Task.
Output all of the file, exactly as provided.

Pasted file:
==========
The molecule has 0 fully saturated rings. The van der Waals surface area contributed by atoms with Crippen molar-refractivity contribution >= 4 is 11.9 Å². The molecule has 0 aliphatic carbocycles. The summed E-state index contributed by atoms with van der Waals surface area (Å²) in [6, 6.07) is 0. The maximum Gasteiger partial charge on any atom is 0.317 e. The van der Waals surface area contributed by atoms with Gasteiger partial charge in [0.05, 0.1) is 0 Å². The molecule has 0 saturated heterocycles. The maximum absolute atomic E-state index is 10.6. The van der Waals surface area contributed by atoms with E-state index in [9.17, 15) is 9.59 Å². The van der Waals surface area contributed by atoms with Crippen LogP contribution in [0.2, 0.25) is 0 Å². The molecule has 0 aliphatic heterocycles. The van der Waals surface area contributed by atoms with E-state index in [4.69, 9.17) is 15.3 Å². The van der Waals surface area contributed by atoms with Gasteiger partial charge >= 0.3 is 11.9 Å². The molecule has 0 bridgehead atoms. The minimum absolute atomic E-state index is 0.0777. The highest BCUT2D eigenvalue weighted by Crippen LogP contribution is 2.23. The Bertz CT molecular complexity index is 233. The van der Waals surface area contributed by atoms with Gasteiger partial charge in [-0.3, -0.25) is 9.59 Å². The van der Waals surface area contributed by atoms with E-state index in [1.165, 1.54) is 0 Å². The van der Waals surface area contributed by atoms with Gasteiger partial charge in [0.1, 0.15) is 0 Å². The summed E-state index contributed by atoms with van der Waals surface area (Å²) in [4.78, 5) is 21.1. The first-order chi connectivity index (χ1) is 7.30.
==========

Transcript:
The molecule has 0 fully saturated rings. The van der Waals surface area contributed by atoms with Crippen molar-refractivity contribution >= 4 is 11.9 Å². The molecule has 0 aliphatic carbocycles. The summed E-state index contributed by atoms with van der Waals surface area (Å²) in [6, 6.07) is 0. The maximum Gasteiger partial charge on any atom is 0.317 e. The van der Waals surface area contributed by atoms with Gasteiger partial charge in [0.05, 0.1) is 0 Å². The molecule has 0 saturated heterocycles. The maximum absolute atomic E-state index is 10.6. The van der Waals surface area contributed by atoms with E-state index in [9.17, 15) is 9.59 Å². The van der Waals surface area contributed by atoms with Crippen LogP contribution in [0.2, 0.25) is 0 Å². The molecule has 0 aliphatic heterocycles. The van der Waals surface area contributed by atoms with E-state index in [4.69, 9.17) is 15.3 Å². The van der Waals surface area contributed by atoms with Gasteiger partial charge >= 0.3 is 11.9 Å². The molecule has 0 bridgehead atoms. The minimum absolute atomic E-state index is 0.0777. The highest BCUT2D eigenvalue weighted by Crippen LogP contribution is 2.23. The Bertz CT molecular complexity index is 233. The van der Waals surface area contributed by atoms with Gasteiger partial charge in [-0.3, -0.25) is 9.59 Å². The van der Waals surface area contributed by atoms with E-state index in [1.165, 1.54) is 0 Å². The van der Waals surface area contributed by atoms with Gasteiger partial charge in [0.1, 0.15) is 0 Å². The summed E-state index contributed by atoms with van der Waals surface area (Å²) in [4.78, 5) is 21.1. The first-order chi connectivity index (χ1) is 7.30.